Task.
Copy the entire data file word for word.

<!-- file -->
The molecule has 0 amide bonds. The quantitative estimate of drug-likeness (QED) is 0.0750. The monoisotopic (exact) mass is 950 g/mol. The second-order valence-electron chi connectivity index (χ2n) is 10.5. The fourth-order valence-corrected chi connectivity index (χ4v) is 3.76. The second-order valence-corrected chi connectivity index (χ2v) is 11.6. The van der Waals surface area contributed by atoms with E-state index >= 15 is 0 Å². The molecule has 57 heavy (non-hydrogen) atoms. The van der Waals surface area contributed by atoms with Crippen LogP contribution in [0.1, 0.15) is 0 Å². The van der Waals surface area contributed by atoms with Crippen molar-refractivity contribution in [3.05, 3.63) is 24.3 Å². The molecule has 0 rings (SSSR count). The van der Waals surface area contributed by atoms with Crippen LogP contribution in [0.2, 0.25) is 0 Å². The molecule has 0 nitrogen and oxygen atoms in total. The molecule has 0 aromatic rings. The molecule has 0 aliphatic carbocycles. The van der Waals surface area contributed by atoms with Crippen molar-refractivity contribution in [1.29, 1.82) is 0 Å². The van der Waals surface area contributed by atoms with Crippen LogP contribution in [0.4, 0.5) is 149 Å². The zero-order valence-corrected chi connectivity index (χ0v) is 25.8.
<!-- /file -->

The molecule has 0 amide bonds. The quantitative estimate of drug-likeness (QED) is 0.0750. The monoisotopic (exact) mass is 950 g/mol. The second-order valence-electron chi connectivity index (χ2n) is 10.5. The fourth-order valence-corrected chi connectivity index (χ4v) is 3.76. The second-order valence-corrected chi connectivity index (χ2v) is 11.6. The van der Waals surface area contributed by atoms with E-state index >= 15 is 0 Å². The molecule has 57 heavy (non-hydrogen) atoms. The van der Waals surface area contributed by atoms with Crippen LogP contribution in [0.1, 0.15) is 0 Å². The van der Waals surface area contributed by atoms with Crippen molar-refractivity contribution in [3.05, 3.63) is 24.3 Å². The molecule has 0 rings (SSSR count). The van der Waals surface area contributed by atoms with Crippen LogP contribution in [0.2, 0.25) is 0 Å². The molecule has 0 nitrogen and oxygen atoms in total. The molecule has 0 aromatic rings. The molecule has 0 aliphatic carbocycles. The van der Waals surface area contributed by atoms with Crippen molar-refractivity contribution in [1.29, 1.82) is 0 Å². The van der Waals surface area contributed by atoms with Crippen LogP contribution in [0.4, 0.5) is 149 Å². The zero-order valence-corrected chi connectivity index (χ0v) is 25.8.